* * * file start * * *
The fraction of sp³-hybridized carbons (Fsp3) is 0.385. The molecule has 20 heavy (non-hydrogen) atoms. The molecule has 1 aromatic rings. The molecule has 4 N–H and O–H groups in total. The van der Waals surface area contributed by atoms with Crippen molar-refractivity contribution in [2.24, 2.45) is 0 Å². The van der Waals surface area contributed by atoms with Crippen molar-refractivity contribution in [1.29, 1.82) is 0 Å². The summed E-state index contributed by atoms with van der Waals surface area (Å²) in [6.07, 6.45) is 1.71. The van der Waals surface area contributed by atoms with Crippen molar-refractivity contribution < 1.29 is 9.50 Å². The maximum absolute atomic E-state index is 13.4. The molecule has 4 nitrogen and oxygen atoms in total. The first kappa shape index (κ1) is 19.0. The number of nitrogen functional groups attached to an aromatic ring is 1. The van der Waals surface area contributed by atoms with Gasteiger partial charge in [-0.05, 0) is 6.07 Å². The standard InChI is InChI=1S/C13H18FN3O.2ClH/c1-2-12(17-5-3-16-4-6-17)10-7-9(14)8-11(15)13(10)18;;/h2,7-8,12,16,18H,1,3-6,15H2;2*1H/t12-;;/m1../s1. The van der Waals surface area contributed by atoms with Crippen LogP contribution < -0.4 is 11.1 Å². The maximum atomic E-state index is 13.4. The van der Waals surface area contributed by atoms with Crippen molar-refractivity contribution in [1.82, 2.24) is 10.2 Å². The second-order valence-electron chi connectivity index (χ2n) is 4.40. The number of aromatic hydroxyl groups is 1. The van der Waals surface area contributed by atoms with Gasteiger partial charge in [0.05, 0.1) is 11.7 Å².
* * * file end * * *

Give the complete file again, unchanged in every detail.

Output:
The fraction of sp³-hybridized carbons (Fsp3) is 0.385. The molecule has 20 heavy (non-hydrogen) atoms. The molecule has 1 aromatic rings. The molecule has 4 N–H and O–H groups in total. The van der Waals surface area contributed by atoms with Crippen molar-refractivity contribution in [2.24, 2.45) is 0 Å². The van der Waals surface area contributed by atoms with Crippen molar-refractivity contribution in [1.29, 1.82) is 0 Å². The summed E-state index contributed by atoms with van der Waals surface area (Å²) in [6.07, 6.45) is 1.71. The van der Waals surface area contributed by atoms with Crippen molar-refractivity contribution < 1.29 is 9.50 Å². The maximum absolute atomic E-state index is 13.4. The molecule has 4 nitrogen and oxygen atoms in total. The first kappa shape index (κ1) is 19.0. The number of nitrogen functional groups attached to an aromatic ring is 1. The van der Waals surface area contributed by atoms with Gasteiger partial charge in [-0.05, 0) is 6.07 Å². The standard InChI is InChI=1S/C13H18FN3O.2ClH/c1-2-12(17-5-3-16-4-6-17)10-7-9(14)8-11(15)13(10)18;;/h2,7-8,12,16,18H,1,3-6,15H2;2*1H/t12-;;/m1../s1. The van der Waals surface area contributed by atoms with Crippen LogP contribution < -0.4 is 11.1 Å². The maximum atomic E-state index is 13.4. The van der Waals surface area contributed by atoms with Crippen molar-refractivity contribution in [1.82, 2.24) is 10.2 Å². The second-order valence-electron chi connectivity index (χ2n) is 4.40. The number of aromatic hydroxyl groups is 1. The van der Waals surface area contributed by atoms with Gasteiger partial charge in [0.05, 0.1) is 11.7 Å².